A technical guide to changes in the recoverability of legal costs for claims of up to £100,000

Thrings technical guides to civil claims

From 1 October 2023, new rules have been introduced that affect the amount of legal costs that a winner can recover from a loser in civil litigation in the courts of England and Wales. These changes affect (with certain exceptions) civil claims worth up to £100,000.

The purpose of this note is to provide a high-level summary of those changes as they apply to civil court cases (excluding personal injury/medical negligence cases). It provides an overview of the present system and then looks at how this will change and highlights some key implications for parties to litigation.

Present position

It has been a long-established principle in English/Welsh civil court proceedings that generally a loser will be ordered to pay the winner’s legal costs of the case. Over the years, various exceptions and modifications to this general rule have been introduced, including the following:

  • Very limited recoverable costs in the Small Claims Court: Money claims below £10,000 are usually dealt with in the Small Claims Court, where only the court issue fee, a very small fixed amount of costs and potentially some limited witness expenses and expert fees (if relevant) are recoverable. This means that both parties, if they instruct a solicitor to represent them, will not recover their solicitor’s costs from the other side if they win, which is why, for costs/benefit reasons, parties in the Small Claims Court are often not represented by solicitors.
  • Fixed Trial Costs in Fast Track cases: Money claims between £10,000 and £25,000, where the trial lasts no more than 1 day and oral expert evidence is limited to 1 expert per party in any one field of expertise (with a maximum of 2 fields of expertise), are usually dealt with in the court’s Fast Track. The “loser pays the winner’s costs” applies, but with some recoverable legal costs in the case fixed by the court rules (e.g. trial costs). As a result of these fixed recoverable costs, a winner will usually suffer a shortfall between the costs they have paid to their solicitor and barrister and the costs that they recover from the other party.
  • Fixed recoverable costs in Intellectual Property Enterprise Court (IPEC) cases: The “loser pays the winner’s costs” general rule applies in Intellectual Property claims of £10,001-£500,000 heard in the IPEC however there are fixed recoverable costs for each stage of proceedings and an overall cap of £60,000 total recoverable costs. There is also an IPEC Small Claims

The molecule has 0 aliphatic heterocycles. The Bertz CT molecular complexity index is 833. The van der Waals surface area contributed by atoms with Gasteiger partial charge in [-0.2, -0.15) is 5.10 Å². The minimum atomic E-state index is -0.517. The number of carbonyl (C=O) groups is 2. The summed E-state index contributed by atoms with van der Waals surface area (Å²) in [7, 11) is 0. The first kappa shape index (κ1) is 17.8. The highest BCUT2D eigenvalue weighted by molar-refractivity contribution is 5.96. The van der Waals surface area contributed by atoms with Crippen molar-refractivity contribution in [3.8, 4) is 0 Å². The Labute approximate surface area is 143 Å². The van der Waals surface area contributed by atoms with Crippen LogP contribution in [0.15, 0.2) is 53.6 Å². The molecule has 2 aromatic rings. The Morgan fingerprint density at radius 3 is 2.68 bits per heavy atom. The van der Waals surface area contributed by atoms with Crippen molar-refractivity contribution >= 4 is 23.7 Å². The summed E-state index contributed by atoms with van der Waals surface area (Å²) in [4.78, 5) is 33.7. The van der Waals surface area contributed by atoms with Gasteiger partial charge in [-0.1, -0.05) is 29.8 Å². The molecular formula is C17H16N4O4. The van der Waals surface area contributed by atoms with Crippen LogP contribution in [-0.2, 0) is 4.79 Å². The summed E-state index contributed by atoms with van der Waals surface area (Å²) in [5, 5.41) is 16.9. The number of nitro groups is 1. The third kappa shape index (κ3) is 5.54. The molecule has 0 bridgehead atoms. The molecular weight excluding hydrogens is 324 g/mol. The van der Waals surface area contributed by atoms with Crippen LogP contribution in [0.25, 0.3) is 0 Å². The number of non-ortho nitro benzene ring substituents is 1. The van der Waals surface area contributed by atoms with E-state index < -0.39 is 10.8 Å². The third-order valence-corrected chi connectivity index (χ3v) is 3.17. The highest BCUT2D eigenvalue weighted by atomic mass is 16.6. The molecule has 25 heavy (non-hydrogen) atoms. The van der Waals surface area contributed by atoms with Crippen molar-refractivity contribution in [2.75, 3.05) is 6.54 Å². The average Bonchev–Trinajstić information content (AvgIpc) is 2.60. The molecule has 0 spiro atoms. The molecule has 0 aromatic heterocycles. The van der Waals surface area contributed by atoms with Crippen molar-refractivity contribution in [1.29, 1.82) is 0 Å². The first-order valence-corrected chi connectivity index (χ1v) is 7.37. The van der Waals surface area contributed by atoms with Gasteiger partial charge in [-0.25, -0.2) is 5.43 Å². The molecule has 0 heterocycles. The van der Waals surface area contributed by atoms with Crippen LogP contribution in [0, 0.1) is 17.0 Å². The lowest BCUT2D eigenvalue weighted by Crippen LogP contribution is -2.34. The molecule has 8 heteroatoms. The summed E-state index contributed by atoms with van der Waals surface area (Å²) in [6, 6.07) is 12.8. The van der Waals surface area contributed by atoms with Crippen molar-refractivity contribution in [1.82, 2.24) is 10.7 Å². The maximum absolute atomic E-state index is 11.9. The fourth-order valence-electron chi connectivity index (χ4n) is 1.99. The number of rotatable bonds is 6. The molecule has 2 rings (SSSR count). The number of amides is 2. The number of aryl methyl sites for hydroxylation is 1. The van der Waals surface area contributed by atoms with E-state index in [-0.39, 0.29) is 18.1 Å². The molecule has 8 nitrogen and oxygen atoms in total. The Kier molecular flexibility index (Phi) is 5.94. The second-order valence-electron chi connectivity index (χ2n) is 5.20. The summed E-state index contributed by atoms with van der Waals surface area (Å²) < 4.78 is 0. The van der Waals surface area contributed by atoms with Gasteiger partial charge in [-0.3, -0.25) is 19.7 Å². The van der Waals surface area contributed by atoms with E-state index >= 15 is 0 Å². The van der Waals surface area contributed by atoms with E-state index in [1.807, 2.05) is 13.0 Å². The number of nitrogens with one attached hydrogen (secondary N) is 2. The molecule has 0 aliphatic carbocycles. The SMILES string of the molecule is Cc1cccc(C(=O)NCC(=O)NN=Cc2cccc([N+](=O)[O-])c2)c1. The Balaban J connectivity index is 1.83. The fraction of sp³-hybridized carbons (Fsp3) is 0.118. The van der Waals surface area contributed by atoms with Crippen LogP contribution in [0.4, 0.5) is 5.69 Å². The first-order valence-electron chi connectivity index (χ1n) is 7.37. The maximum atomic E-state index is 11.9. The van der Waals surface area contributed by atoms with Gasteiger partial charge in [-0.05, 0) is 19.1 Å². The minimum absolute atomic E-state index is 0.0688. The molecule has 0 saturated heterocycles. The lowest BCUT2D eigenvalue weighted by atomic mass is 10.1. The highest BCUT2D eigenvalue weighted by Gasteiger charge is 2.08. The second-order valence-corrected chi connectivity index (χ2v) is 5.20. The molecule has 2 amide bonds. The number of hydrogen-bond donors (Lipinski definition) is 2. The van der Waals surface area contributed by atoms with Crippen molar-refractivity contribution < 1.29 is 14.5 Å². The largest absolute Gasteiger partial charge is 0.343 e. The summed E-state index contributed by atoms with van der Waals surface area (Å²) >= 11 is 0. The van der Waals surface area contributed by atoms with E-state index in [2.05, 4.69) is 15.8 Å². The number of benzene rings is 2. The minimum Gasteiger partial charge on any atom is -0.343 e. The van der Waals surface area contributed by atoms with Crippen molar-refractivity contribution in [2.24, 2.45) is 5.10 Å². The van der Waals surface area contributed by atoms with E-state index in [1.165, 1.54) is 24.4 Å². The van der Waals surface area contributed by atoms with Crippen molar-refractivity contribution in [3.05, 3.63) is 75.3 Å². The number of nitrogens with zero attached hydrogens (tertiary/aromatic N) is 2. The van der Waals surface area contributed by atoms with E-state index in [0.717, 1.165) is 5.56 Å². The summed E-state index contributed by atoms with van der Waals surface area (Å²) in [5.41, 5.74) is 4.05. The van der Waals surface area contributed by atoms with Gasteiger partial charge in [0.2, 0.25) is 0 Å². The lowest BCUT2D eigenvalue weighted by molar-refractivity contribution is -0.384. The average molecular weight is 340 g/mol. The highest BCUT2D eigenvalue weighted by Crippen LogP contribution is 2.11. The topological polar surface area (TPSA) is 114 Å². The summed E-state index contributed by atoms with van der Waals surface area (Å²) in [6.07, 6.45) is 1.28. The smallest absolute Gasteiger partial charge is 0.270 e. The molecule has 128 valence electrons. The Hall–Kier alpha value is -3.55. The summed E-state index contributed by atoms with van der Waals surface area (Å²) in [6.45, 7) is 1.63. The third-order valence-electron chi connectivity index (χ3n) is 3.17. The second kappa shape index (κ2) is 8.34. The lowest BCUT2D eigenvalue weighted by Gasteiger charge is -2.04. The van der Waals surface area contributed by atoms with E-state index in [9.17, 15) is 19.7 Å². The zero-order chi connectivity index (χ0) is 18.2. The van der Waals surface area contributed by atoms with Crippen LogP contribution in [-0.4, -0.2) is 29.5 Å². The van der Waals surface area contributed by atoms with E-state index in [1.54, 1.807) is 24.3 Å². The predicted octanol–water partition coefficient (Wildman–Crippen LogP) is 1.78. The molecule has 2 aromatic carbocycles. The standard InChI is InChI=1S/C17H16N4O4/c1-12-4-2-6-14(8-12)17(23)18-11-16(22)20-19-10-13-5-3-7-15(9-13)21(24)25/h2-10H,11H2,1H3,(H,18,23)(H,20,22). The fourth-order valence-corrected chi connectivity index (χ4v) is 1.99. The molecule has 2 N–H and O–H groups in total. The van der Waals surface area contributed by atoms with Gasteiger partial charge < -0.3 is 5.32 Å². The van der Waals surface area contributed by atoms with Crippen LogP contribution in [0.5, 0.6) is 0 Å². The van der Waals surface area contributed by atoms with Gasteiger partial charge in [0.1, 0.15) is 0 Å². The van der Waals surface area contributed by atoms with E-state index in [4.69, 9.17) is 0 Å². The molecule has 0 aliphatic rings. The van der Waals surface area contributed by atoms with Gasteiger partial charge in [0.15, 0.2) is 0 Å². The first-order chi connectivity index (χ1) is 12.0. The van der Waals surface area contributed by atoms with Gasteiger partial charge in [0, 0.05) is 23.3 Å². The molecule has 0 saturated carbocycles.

Court for intellectual property claims under £10,000 where the losing party is likely to be ordered to pay very little or none of the winning party’s costs.

  • Costs consequences of settlement offers: A party who decides not to accept a settlement offer made by the other party, but who then fails to do better than that offer at trial may be ordered to pay the other side’s costs incurred after the rejected offer (except in the Small Claims Court). If the rejected settlement offer complies with Civil Procedure Rule Part 36, there are other potentially adverse financial consequences. This means a winner, who may ordinarily expect to be awarded their costs, may in fact have to pay some or all of the other side’s costs if they have failed to do better at trial than an offer which they have rejected. This ‘cost risk’ is designed to promote early settlement.
  • Qualified One-Way Costs Shifting (QOCS): In claims involving personal injuries, QOCS may apply to protect a losing claimant from having to pay the legal costs of the winning defendant (but not vice versa). This is intended to promote access to justice, by reducing costs-risks for those unfortunate enough to suffer an injury who seek compensation.
  • Unreasonable Conduct: If a party has conducted itself unreasonably in the proceedings (i.e. where there is no reasonable explanation for their conduct), the court has a discretion to penalise it in costs; for example, by disallowing some or all of its costs, and/or ordering it pay the other side’s costs.

Once the court has ordered one party to pay the other party’s legal costs, the actual amount to be paid is assessed by the court either summarily at the end of the trial or through a separate detailed assessment process after the trial. Costs are awarded on one of two bases: the “standard” basis (being the usual basis) and, exceptionally, the “indemnity” basis (which will usually result in a higher recovery %). Under neither basis will a receiving party likely recover 100% of the costs it has incurred.

There may be a limit on the amount of costs that are recoverable under this process: for example, if the court approved a party’s costs budget for the case at the Case Management hearing in a Multi-track case, the total recoverable costs may be limited to the approved budget total unless the court otherwise allows.